And so a second reality had made them think again.
And then, as we heard last week, after the risen Lord told them they would no longer see him, the time of his visible appearances was over, they experienced what he promised them, the abiding presence of the Holy Spirit. And they could not deny the reality of the Spirit in their lives.
Three realities.  Yet one God.
We can see how the Christian understanding of God came to be. They had encountered three realities and could not deny any of them. But not three gods. Three realities but one God.
Does it matter that we know God as Father, Son and Holy Spirit, three realities, three persons, in one God?
It certainly makes a difference to how we think about God. At the heart of godhead in our way of thinking, there is not alone-ness but sociability, community, mutuality. At the heart of godhead in our way of thinking there is already before the creation of the world, the love between Father, Son and Spirit. We can only really say God is love if God is Trinity because love is what happens between beings.
And if we are made in the image of God, as our faith also teaches us, then we are made in the image of the God who is love, who is sociability, community, mutuality. Our purpose, our happiness lies that way too.
It could not have been easy for the first Christians to realise what had happened to their understanding of God. But they could not deny the reality of their experience, and we cannot deny the reality of ours: there is one God but we meet him as Father, Son and Holy Spirit.

The Prayers
Prepared by Joe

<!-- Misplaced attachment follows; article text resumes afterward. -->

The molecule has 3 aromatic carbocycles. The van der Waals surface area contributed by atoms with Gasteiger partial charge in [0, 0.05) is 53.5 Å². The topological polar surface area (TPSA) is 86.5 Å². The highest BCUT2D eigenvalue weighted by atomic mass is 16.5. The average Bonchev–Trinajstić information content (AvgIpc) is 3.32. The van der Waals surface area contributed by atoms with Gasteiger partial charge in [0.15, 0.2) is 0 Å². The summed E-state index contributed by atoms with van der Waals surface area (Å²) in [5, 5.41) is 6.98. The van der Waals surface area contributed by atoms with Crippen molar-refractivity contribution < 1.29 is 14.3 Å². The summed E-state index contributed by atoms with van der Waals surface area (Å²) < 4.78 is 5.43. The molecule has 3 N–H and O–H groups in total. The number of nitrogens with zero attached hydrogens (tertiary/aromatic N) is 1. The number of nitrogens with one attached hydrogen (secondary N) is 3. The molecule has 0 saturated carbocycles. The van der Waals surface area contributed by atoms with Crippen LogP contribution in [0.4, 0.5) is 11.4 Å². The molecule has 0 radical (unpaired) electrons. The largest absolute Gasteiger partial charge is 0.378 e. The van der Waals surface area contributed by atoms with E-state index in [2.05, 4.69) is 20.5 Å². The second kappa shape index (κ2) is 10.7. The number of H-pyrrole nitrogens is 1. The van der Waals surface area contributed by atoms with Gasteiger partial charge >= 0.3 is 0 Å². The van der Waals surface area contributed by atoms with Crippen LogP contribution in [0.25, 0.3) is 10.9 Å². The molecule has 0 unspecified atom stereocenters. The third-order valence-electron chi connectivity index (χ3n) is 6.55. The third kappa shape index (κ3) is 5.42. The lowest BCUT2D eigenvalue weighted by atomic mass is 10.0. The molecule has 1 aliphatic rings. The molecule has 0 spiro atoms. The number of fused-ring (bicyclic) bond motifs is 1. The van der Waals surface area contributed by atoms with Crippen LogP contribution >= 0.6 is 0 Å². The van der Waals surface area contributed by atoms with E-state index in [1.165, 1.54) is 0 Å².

On this Trinity Sunday we have come before you Lord to offer our praise and adoration. You are God the creator, giving us richly all things to enjoy. You are Christ the Saviour of the world, made flesh to set us free. You are the Spirit of truth and love, willing to dwell in us. You are holy and blessed. One god, eternal Trinity, be near to us the people formed in your image, and close to the world your love brings to life..
Lord in your mercy,
Hear our prayer.
We pray for the Church of Christ, for Bishop Pete and Bishop Sophie, our Archbishops Justin and Stephen, all here who lead us in worship and prayer, and all those whose time and talents are given to St Mary’s, St John’s and St Mark’s.  We pray for your Church throughout the world on this special day.
Lord in your mercy,
Hear our prayer.
Creator God, we pray that we can properly steward your creation, respecting the environment and not destroying it through war.
Christ the saviour, we pray to you to bring peace and healing to our world.
Holy Spirit, we ask for your wisdom, truth and love to fill all of us, particularly our leaders and those who have influence and power in our world.
We pray for our community here in Walkley, and for the city of Sheffield, and for our neighbours and friends.
Lord in your mercy,
Hear our prayer.
We pray for the aged and infirm, and those sick in mind, body or spirit, and those who find life especially difficult at this time. We pray that you strengthen them and bring them the healing and peace that belong to your kingdom.  In a few moments of silence, we bring to mind those we know who need your healing presence.
Lord in your mercy,
Hear our prayer.
We pray for those currently close to death, and those accompanying them on this final part of their Earthly journey.  We pray for those who have died, recently and in the past, especially during Eastertide, and those who mourn.
Lord in your mercy,
Hear our prayer.
Finally, Lord, we silently bring before you those special to us, and also those issues and concerns that we have in our own lives.
Lord in your mercy,
Hear our prayer.
Rejoicing in the communion of Mary, Mark, John and of all the Saints, let us commend ourselves, and one another, and all our life, to God. Let us go forth full of the blessings of Father, Son and Holy Spirit to bring your Kingdom closer to hand.
Merciful Father:
accept these prayers
for the sake of your Son,
our Saviour, Jesus Christ. 



Common Worship: Services and Prayers for the Church of England, material from which is used here, is copyright (c) The Archbishops' Council 2000.